New Jersey

New Jersey's 'Snooki Amendment' Brings New Attention to Film Tax Credits

Skeptics question the economic benefits of the Garden State Film and Digital Media Jobs Act.

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John Nacion/starmaxinc.com/Newscom

New Jersey Gov. Phil Murphy signed the Garden State Film and Digital Media Jobs Act, also known as the Snooki Amendment, into law on Tuesday. The law will provide tax credits to film and digital media content creators in an attempt to encourage more projects in the state.

"By signing this legislation, we are allowing these companies to take advantage of New Jersey's unique culture, location, and geography," Murphy said in a press release promising "good-paying union jobs and countless residual benefits to the economy" from "the many projects that will come out of our great state."

In its most recent estimate, the Office of Legislative Services predicted the tax credits will cost up to $425 million in state revenue. It listed the "indirect state revenue gain," the "indirect local revenue gain," and the "state opportunity cost" as "indeterminate." The credits would be capped at $75 million annually for films and $10 million annually for digital content.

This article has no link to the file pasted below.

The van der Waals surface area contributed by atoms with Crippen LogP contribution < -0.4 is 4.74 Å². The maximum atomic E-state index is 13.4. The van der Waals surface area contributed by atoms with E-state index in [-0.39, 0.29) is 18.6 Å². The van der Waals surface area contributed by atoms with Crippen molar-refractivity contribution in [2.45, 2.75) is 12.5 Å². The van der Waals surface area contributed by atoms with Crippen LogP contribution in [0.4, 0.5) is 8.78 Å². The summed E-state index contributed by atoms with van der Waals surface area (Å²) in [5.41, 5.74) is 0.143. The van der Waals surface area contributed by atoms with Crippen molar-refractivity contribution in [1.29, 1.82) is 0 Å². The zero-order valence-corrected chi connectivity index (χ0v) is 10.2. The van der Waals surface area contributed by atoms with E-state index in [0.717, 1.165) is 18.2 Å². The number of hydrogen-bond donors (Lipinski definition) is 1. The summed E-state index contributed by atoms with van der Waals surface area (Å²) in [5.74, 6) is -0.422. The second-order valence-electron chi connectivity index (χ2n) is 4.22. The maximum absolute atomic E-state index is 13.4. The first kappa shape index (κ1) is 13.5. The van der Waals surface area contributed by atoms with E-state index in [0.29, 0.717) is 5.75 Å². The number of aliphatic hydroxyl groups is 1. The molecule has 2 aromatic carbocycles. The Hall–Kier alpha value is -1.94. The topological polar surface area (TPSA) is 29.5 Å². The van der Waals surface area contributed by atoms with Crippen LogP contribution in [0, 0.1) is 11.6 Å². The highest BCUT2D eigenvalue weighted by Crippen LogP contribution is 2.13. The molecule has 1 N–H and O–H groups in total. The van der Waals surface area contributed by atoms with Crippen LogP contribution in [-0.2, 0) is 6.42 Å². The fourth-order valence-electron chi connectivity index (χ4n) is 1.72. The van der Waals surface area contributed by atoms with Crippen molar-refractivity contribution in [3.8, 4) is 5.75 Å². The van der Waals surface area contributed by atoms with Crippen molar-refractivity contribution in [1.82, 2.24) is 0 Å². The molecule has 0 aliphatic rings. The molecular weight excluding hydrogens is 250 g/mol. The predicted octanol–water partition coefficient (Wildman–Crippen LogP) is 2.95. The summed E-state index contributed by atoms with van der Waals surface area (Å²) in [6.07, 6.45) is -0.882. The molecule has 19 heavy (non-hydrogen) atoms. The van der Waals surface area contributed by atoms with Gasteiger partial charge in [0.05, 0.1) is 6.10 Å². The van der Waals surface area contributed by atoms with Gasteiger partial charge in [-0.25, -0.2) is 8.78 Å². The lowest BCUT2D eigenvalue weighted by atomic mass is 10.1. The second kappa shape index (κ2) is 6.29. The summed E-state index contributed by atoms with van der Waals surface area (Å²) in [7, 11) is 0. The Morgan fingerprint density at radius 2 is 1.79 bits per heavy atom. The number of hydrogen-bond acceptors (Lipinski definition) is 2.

The bill will replace a similar program that expired during the administration of Murphy's predecessor, Chris Christie. In 2011, Christie blocked a similar tax credit, nicknamed the "Snooki subsidy," that would have awarded a $420,000 tax break to cover production costs for the inaugural season of the hit MTV show The Jersey Shore. Christie, while saying he had "no interest in policing the content of such projects," nevertheless said taxpayers shouldn't be footing the bill for a show that "does nothing more than perpetuate misconceptions about the state and its citizens."

Critics like state Sen. Joe Pennacchio (R-Montville) spoke out against this year's film credits for similar reasons. Murphy, who called the bill signed by Murphy the "Snooki Amendment," said there are "a whole host of needs from school aid to property tax relief that deserve $425 million before we consider giving it to Snooki," The Jersey Shore's leading personality.

Reason's A. Barton Hinkle has explained that film tax credits like New Jersey's have a history of overpromising and underdelivering:

According to the Joint Legislative Audit and Review Commission, Virginia's "film tax exemption has little effect on film location decisions, a negligible benefit to the Virginia economy, and provides a negligible return on the state's investment." The film tax credit provides a return of 20 cents on the dollar; direct grants return 30 cents on the dollar.

Hinkle cites a 2012 report from the Tax Foundation, which discovered that "aside from studies paid for by economic development authorities and the Motion Picture Association of America [MPAA], an industry trade association, almost every other study has found film tax credits generate less than 30 cents for every $1 of spending." The MPAA praised Murphy for signing the Snooki Amendment.